Sprouts are a great way to add a bit of flavor and crunch to a salad or sandwich while increasing the nutritional value of your meal. One cup of bean sprouts provides more than the recommended daily intake of vitamin C, and many nutritionists consider broccoli sprouts to be a superfood.
Essentially, sprouts are plant seeds that have germinated successfully and can be considered "baby" plants. There are many different kinds of sprouts that you can grow, each with its own benefits and flavoring. Some of the most popular options include bean and pea sprouts (like black bean sprouts or green pea sprouts), sprouted grains (think: buckwheat, amaranth, and brown rice), and sprouts from vegetables, nuts, and other seeds (like radish, beet, and alfalfa sprouts). In general, any plant from which you would eat the stems and leaves is a good option for sprouting. Plants from which you only eat the fruits (such as tomatoes and peppers) typically don't work.
In addition to being nutritionally dense, sprouts are a simple crop to grow, only requiring about 4 inches of countertop space, if that. If you're looking to grow sprouts in a jar, here are some general steps to follow.
Equipment / Tools
- Cheesecloth or fine mesh strainer
- Seeds of your choosing
- Wide-mouth jar
- Bowl with lid or food storage bag
- Paper towel
Place Seeds in Jar and Cover
Place 1 to 2 tablespoons of your chosen seeds in a wide-mouth jar (a canning jar is ideal for this), and cover them with approximately 2 inches of warm water. Allow the mixture to sit overnight.
Drain Water From the Jar
Secure an unused cheesecloth tightly over the mouth of the jar using an elastic band and tip the jar upside down over a sink to drain the water from the jar. Alternately, you can pour the water and seeds into a fine mesh strainer, making sure the holes in the strainer are significantly smaller than the seeds so you don't lose any to the sink.
Rinse the Seeds
Once you've drained all the soaking water from the container, rinse the seeds by adding new water to the jar, swishing the seeds around, and draining again (using the same cheesecloth or strainer method you utilized above).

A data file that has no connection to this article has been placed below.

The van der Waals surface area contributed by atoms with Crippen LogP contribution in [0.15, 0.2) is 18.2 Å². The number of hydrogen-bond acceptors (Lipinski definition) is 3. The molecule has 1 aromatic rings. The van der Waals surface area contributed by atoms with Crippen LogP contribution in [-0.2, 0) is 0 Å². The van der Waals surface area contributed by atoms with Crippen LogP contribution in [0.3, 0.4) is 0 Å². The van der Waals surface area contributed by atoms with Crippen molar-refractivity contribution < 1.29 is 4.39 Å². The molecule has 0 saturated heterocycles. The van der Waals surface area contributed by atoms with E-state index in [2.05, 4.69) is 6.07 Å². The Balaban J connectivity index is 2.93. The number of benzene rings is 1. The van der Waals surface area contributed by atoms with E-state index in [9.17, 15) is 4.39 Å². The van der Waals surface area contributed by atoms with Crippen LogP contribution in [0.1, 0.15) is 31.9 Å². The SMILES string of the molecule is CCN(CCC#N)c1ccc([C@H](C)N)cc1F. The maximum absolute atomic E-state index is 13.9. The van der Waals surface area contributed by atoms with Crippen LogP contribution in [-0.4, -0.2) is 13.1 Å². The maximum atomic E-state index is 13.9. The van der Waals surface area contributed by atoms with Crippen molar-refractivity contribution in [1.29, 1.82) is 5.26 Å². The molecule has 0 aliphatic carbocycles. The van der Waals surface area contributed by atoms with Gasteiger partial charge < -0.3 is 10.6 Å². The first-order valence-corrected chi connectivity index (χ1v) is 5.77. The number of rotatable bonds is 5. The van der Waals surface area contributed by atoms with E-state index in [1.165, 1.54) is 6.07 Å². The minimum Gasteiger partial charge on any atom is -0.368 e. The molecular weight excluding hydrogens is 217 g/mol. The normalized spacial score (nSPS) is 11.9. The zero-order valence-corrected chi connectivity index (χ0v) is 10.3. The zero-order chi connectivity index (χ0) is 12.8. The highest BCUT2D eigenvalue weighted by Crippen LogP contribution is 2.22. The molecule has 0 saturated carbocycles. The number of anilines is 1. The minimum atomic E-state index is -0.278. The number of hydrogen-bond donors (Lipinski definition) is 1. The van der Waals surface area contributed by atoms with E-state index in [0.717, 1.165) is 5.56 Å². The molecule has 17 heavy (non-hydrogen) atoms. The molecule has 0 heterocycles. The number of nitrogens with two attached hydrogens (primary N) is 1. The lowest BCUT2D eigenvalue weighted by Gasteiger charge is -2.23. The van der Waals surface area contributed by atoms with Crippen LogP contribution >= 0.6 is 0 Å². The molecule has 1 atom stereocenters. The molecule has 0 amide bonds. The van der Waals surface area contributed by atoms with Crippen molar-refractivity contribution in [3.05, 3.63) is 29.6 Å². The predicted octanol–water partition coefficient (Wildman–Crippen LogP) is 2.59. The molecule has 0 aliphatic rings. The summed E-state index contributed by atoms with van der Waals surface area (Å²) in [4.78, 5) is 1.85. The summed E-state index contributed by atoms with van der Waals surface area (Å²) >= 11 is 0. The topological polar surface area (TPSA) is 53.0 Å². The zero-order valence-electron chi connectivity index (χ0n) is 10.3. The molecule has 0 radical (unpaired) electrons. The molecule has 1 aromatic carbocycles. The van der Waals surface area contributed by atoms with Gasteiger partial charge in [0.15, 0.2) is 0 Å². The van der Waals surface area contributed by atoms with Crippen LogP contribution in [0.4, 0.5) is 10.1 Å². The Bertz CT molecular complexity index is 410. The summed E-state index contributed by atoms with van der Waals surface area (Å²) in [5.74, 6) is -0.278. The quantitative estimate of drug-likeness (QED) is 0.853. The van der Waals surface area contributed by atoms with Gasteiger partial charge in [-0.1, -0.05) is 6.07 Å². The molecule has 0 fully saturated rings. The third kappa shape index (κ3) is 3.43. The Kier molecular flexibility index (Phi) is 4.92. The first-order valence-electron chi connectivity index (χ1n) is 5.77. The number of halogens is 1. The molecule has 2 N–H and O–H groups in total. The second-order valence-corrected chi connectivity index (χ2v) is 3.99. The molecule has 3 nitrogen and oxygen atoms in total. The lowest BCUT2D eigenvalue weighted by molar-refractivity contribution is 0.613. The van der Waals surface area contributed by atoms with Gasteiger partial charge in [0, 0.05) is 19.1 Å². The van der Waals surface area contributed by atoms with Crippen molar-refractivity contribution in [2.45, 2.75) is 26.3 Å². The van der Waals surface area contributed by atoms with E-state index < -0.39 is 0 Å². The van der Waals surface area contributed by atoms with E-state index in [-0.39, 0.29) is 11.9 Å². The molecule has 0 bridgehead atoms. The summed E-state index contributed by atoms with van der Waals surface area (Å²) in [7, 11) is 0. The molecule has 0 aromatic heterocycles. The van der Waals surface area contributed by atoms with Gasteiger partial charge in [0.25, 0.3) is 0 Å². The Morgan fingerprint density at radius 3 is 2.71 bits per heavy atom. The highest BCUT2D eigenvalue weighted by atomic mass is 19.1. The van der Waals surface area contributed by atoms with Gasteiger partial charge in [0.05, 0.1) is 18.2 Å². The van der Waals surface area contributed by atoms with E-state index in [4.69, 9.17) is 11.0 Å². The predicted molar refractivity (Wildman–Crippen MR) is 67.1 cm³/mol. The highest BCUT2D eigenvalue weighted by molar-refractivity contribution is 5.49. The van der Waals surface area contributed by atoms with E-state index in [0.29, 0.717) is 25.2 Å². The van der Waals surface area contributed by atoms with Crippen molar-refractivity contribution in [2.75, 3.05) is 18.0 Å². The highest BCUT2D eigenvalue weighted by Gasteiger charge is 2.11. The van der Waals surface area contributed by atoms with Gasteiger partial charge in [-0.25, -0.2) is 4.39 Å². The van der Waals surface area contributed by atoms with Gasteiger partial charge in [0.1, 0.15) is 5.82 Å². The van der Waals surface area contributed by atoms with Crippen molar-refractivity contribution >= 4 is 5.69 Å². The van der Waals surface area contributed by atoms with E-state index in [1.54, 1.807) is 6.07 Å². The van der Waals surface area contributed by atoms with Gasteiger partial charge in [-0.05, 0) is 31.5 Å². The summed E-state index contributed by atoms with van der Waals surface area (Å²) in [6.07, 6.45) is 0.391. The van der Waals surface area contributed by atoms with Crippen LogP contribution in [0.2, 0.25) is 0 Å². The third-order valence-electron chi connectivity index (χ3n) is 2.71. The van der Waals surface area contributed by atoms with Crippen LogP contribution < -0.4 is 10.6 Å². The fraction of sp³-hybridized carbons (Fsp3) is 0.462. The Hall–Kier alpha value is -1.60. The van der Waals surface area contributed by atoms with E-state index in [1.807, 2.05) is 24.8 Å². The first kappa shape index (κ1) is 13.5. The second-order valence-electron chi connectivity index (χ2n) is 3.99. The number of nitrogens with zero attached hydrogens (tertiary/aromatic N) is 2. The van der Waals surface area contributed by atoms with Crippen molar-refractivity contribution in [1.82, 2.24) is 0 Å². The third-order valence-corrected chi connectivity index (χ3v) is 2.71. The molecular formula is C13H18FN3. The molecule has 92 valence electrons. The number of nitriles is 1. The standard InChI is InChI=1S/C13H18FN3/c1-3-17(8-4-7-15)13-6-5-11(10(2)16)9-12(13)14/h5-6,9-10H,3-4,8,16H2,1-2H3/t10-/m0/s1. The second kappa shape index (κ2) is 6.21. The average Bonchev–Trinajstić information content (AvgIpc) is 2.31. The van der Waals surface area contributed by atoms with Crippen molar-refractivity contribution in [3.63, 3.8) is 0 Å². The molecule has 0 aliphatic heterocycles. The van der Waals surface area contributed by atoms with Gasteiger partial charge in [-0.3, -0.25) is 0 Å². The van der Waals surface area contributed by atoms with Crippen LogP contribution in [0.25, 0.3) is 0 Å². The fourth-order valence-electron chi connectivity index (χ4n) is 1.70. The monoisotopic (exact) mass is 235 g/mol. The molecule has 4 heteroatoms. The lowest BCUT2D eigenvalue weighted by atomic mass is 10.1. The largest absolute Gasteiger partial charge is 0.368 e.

Repeat the Process
Repeat the soaking, draining, and rinsing process detailed above every day until your sprouts are the desired size. This can take anywhere from three to seven days, depending on the variety of sprouts you're growing. Keep in mind, sprouts are best to eat when they're still fairly small and just starting to turn green.
Store Your Sprouts
Store your sprouts in a covered bowl or food storage bag in your refrigerator for up to a week. It's a good idea to put a paper towel into your storage container to soak up excess moisture, switching it out periodically.
Tips for Growing Sprouts
It's important to look for seeds specifically labeled as "sprouting seeds" or "for sprouting." These seeds have been cleaned well and should be pathogen-free. Sometimes you can find packets of sprouting seeds in garden centers, but if not, check your favorite seed catalog.
While growing sprouts in a jar is a very easy method, there are other specialized gadgets you can buy for your sprouting operation. They include multi-tiered sprouters, jar lids with different sizes of strainers for easy rinsing and draining, and even sprouters that automate the rinsing process for you. Whichever method you choose, growing sprouts and adding them to your diet is a simple and effective way to get a little more nutrition.